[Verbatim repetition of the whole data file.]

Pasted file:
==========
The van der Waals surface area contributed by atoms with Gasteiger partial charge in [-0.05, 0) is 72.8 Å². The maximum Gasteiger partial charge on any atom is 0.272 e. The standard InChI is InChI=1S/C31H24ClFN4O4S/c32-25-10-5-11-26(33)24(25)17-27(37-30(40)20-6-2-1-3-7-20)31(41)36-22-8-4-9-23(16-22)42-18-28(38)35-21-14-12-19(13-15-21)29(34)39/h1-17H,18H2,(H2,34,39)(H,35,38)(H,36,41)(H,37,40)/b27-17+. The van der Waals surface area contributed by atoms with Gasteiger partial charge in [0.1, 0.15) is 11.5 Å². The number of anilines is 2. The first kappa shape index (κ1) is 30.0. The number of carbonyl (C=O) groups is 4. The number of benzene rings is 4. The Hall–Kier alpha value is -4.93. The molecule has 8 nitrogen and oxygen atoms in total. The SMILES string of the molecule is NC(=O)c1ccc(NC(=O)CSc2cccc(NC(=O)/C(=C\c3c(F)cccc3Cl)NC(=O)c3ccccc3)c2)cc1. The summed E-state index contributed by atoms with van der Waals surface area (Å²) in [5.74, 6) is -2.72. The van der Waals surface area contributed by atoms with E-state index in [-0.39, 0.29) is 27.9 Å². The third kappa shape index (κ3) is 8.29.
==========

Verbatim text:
The van der Waals surface area contributed by atoms with Gasteiger partial charge in [-0.05, 0) is 72.8 Å². The maximum Gasteiger partial charge on any atom is 0.272 e. The standard InChI is InChI=1S/C31H24ClFN4O4S/c32-25-10-5-11-26(33)24(25)17-27(37-30(40)20-6-2-1-3-7-20)31(41)36-22-8-4-9-23(16-22)42-18-28(38)35-21-14-12-19(13-15-21)29(34)39/h1-17H,18H2,(H2,34,39)(H,35,38)(H,36,41)(H,37,40)/b27-17+. The van der Waals surface area contributed by atoms with Gasteiger partial charge in [0.1, 0.15) is 11.5 Å². The number of anilines is 2. The first kappa shape index (κ1) is 30.0. The number of carbonyl (C=O) groups is 4. The number of benzene rings is 4. The Hall–Kier alpha value is -4.93. The molecule has 8 nitrogen and oxygen atoms in total. The SMILES string of the molecule is NC(=O)c1ccc(NC(=O)CSc2cccc(NC(=O)/C(=C\c3c(F)cccc3Cl)NC(=O)c3ccccc3)c2)cc1. The summed E-state index contributed by atoms with van der Waals surface area (Å²) in [5.74, 6) is -2.72. The van der Waals surface area contributed by atoms with E-state index in [-0.39, 0.29) is 27.9 Å². The third kappa shape index (κ3) is 8.29.